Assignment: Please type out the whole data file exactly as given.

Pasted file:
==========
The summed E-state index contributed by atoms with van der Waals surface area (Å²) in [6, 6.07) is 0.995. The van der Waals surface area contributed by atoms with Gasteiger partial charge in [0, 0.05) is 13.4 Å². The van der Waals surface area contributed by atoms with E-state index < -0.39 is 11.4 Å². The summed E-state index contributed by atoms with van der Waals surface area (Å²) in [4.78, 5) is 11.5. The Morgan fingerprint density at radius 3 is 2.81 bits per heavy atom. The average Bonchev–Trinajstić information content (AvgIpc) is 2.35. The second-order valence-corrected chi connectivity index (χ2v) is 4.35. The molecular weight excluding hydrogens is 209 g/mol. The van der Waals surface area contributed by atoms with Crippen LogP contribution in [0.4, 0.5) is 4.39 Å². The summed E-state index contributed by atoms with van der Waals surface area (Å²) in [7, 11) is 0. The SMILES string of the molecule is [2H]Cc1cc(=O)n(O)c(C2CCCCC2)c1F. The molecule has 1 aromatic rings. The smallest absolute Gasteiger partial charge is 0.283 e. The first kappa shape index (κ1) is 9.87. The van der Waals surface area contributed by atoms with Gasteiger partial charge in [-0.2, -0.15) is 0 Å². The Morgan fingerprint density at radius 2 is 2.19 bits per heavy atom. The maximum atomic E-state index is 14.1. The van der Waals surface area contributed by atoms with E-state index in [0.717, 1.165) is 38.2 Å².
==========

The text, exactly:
The summed E-state index contributed by atoms with van der Waals surface area (Å²) in [6, 6.07) is 0.995. The van der Waals surface area contributed by atoms with Gasteiger partial charge in [0, 0.05) is 13.4 Å². The van der Waals surface area contributed by atoms with E-state index < -0.39 is 11.4 Å². The summed E-state index contributed by atoms with van der Waals surface area (Å²) in [4.78, 5) is 11.5. The Morgan fingerprint density at radius 3 is 2.81 bits per heavy atom. The average Bonchev–Trinajstić information content (AvgIpc) is 2.35. The second-order valence-corrected chi connectivity index (χ2v) is 4.35. The molecular weight excluding hydrogens is 209 g/mol. The van der Waals surface area contributed by atoms with Crippen LogP contribution in [0.4, 0.5) is 4.39 Å². The summed E-state index contributed by atoms with van der Waals surface area (Å²) in [7, 11) is 0. The SMILES string of the molecule is [2H]Cc1cc(=O)n(O)c(C2CCCCC2)c1F. The molecule has 1 aromatic rings. The smallest absolute Gasteiger partial charge is 0.283 e. The first kappa shape index (κ1) is 9.87. The van der Waals surface area contributed by atoms with Gasteiger partial charge in [-0.2, -0.15) is 0 Å². The Morgan fingerprint density at radius 2 is 2.19 bits per heavy atom. The maximum atomic E-state index is 14.1. The van der Waals surface area contributed by atoms with E-state index in [0.717, 1.165) is 38.2 Å².